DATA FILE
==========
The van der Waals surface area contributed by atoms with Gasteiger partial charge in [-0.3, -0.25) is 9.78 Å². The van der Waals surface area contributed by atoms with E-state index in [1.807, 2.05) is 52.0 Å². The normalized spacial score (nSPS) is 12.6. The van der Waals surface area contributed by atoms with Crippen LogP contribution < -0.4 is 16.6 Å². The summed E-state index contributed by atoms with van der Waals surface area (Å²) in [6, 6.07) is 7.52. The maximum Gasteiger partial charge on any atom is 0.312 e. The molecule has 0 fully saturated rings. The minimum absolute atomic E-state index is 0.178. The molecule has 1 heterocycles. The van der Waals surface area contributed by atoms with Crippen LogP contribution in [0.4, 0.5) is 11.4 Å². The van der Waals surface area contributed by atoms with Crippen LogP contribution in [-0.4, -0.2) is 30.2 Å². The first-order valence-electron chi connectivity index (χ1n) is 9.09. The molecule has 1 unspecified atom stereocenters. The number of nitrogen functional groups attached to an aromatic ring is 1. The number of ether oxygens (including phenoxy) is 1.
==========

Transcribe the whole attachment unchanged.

The van der Waals surface area contributed by atoms with Gasteiger partial charge in [-0.3, -0.25) is 9.78 Å². The van der Waals surface area contributed by atoms with E-state index in [1.807, 2.05) is 52.0 Å². The normalized spacial score (nSPS) is 12.6. The van der Waals surface area contributed by atoms with Crippen LogP contribution < -0.4 is 16.6 Å². The summed E-state index contributed by atoms with van der Waals surface area (Å²) in [6, 6.07) is 7.52. The maximum Gasteiger partial charge on any atom is 0.312 e. The molecule has 0 fully saturated rings. The minimum absolute atomic E-state index is 0.178. The molecule has 1 heterocycles. The van der Waals surface area contributed by atoms with Crippen LogP contribution in [0.4, 0.5) is 11.4 Å². The van der Waals surface area contributed by atoms with Crippen LogP contribution in [-0.4, -0.2) is 30.2 Å². The first-order valence-electron chi connectivity index (χ1n) is 9.09. The molecule has 1 unspecified atom stereocenters. The number of nitrogen functional groups attached to an aromatic ring is 1. The number of ether oxygens (including phenoxy) is 1.